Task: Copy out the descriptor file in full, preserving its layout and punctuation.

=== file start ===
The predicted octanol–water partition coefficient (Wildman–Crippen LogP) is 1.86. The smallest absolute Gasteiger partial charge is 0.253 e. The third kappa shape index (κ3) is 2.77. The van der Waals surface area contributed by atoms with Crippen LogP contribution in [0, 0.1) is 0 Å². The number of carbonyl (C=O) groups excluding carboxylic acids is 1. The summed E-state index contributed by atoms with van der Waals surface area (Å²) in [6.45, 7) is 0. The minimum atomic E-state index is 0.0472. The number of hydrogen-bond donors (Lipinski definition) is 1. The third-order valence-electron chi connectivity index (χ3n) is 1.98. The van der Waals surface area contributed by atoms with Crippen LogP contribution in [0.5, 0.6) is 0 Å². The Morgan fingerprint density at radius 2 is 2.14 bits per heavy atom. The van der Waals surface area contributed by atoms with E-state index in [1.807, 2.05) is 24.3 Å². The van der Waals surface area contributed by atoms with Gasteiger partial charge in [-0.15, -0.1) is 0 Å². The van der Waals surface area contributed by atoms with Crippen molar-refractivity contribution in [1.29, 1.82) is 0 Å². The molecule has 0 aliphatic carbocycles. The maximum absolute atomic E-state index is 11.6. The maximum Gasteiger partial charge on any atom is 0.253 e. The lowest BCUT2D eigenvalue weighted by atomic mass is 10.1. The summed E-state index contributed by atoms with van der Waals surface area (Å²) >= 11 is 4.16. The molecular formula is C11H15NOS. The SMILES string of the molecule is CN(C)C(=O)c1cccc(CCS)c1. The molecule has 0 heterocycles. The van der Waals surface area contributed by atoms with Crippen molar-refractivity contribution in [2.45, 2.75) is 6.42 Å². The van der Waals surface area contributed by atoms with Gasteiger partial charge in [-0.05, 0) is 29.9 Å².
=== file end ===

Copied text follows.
The predicted octanol–water partition coefficient (Wildman–Crippen LogP) is 1.86. The smallest absolute Gasteiger partial charge is 0.253 e. The third kappa shape index (κ3) is 2.77. The van der Waals surface area contributed by atoms with Crippen LogP contribution in [0, 0.1) is 0 Å². The number of carbonyl (C=O) groups excluding carboxylic acids is 1. The summed E-state index contributed by atoms with van der Waals surface area (Å²) in [6.45, 7) is 0. The minimum atomic E-state index is 0.0472. The number of hydrogen-bond donors (Lipinski definition) is 1. The third-order valence-electron chi connectivity index (χ3n) is 1.98. The van der Waals surface area contributed by atoms with Crippen LogP contribution in [0.5, 0.6) is 0 Å². The Morgan fingerprint density at radius 2 is 2.14 bits per heavy atom. The van der Waals surface area contributed by atoms with E-state index in [1.807, 2.05) is 24.3 Å². The van der Waals surface area contributed by atoms with Gasteiger partial charge in [-0.15, -0.1) is 0 Å². The van der Waals surface area contributed by atoms with Crippen molar-refractivity contribution in [1.29, 1.82) is 0 Å². The molecule has 0 aliphatic carbocycles. The maximum absolute atomic E-state index is 11.6. The maximum Gasteiger partial charge on any atom is 0.253 e. The lowest BCUT2D eigenvalue weighted by atomic mass is 10.1. The summed E-state index contributed by atoms with van der Waals surface area (Å²) >= 11 is 4.16. The molecular formula is C11H15NOS. The SMILES string of the molecule is CN(C)C(=O)c1cccc(CCS)c1. The molecule has 0 heterocycles. The van der Waals surface area contributed by atoms with Crippen molar-refractivity contribution in [2.45, 2.75) is 6.42 Å². The van der Waals surface area contributed by atoms with Gasteiger partial charge in [-0.05, 0) is 29.9 Å².